6. Smiling
After all of this, it’s time to smile. Keep the jaw relaxed and just smile real big. Your tongue can lightly touch the roof of your mouth and this will help to further relax the jaw. See how long you can smile and breathe slowly. For some reason, it’s really difficult to be stressed, mad, or anxious when you’re smiling. I’m not sure why, but it’s a great reason to smile. Plus I hear it’s better for your face and keeps a youthful complexion.

All of these poses can be repeated as many times as necessary during a road trip or a traffic jam. Sorry, no savasana though until out of the car!

If you’re in the doctor’s office or the DMV, you can add head and neck movements and rotation of the ankles to the shrugging and swinging. These movements are not safe while driving, and should only be practiced in stationery settings. For obvious reasons, it’s also advisable to leave the roaring part out when in public settings.

It may only be a humorous thought, but imagine, the roadways full of smiling drivers, breathing deeply and taking their time. And if we took simple yoga techniques to our everyday life and all the places we find ourselves impatient…. Well, who knows, we might start something that could catch on.

Ellyn Bell teaches yoga at Ocean Yoga in Pacifica. She is co-author of Singing with the Sirens. Visit her at beautifulunconquerablesoul.com or take one of her classes.

Monday, July 11, 2016 4:11 PM

What is Rosen Method Bodywork?

Written By: Shanika July 11th, 2016

Claiming your Birth Right – Rosen Method Bodywork

Rosen Method Bodywork is a powerful form of somatic therapy that supports stress reduction by accessing deeper layers of tension in our body through gentle, direct, and empathic present touch.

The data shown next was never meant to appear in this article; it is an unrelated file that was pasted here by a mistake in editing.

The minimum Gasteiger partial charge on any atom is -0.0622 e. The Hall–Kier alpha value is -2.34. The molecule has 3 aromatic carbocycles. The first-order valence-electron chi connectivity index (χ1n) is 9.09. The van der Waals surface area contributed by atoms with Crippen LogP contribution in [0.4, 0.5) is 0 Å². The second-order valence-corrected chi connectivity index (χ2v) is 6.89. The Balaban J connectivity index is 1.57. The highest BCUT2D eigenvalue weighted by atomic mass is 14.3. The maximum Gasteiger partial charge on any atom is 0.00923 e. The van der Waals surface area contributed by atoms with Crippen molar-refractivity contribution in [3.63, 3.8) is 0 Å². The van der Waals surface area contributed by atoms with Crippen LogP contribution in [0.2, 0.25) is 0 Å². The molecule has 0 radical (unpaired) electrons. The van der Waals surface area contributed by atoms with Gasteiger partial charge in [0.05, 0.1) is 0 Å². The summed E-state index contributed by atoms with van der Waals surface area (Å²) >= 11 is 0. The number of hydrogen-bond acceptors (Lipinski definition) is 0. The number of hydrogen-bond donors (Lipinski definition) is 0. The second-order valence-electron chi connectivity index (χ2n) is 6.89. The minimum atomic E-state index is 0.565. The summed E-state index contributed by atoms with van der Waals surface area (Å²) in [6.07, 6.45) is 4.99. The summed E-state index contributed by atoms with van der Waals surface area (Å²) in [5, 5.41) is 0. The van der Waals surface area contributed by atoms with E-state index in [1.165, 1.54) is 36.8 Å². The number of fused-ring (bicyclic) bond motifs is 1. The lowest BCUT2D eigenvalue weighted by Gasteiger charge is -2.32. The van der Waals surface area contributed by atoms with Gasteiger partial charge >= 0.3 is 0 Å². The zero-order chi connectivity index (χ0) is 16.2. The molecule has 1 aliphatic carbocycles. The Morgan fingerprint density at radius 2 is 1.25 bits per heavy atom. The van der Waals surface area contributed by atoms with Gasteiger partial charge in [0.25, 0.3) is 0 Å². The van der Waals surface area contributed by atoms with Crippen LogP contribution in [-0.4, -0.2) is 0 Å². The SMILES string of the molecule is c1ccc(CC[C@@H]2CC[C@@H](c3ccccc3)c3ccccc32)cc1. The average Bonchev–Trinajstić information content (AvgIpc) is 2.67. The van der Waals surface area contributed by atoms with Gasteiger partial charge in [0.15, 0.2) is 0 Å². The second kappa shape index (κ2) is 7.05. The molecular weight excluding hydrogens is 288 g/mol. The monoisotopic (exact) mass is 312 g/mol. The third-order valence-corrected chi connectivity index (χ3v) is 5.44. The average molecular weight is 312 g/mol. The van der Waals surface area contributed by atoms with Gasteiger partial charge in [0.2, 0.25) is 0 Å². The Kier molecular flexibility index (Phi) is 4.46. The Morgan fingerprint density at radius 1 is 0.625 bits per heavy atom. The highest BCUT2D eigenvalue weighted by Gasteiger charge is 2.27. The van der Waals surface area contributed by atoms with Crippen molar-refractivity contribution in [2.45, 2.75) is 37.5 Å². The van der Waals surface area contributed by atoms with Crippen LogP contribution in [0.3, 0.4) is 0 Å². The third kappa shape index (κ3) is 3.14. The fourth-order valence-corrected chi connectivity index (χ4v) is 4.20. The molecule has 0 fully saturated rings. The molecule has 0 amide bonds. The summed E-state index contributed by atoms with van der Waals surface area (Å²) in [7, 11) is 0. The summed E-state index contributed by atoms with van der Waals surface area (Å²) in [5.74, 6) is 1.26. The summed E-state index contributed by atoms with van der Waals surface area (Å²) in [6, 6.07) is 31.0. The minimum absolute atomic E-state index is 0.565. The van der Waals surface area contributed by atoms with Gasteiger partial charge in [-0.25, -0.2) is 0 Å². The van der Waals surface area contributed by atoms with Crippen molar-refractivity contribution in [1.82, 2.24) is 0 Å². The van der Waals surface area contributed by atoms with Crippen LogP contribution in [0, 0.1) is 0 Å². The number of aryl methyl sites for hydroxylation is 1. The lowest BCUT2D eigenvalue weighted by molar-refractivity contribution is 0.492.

Rosen Method Bodywork enhances relaxation, movement and aliveness through increasing your awareness of the connection between your physical and emotional self.

The practitioner uses hands that listen rather than manipulate, that “meet” the client where she can sense herself and access the often unconscious holding patterns of stress, pain, emotional trauma and injury in the body. Becoming increasingly aware of restrictions in breathing, movement and muscle tension, relaxation occurs: the breath deepens, unconscious feelings, attitudes, and memories may emerge and be released.

Rosen Method is a valuable psycho-somatic approach for personal growth as it supports the recipient in finding access to greater emotional presence, deeper intuition, and growing intimacy with one’s own authentic being and purpose in life. Greater joy can emerge, open communication becomes more easily available and we learn to live more fully in the present moment. Rosen Method bodywork is often used by people who are seeking relief from headaches, back pain, muscle tension, joint pain, injuries, insomnia, and chronic conditions like asthma and chronic fatigue. The work can be supportive for people with eating disorders and healing for survivors of physical abuse, emotional abuse and sexual abuse.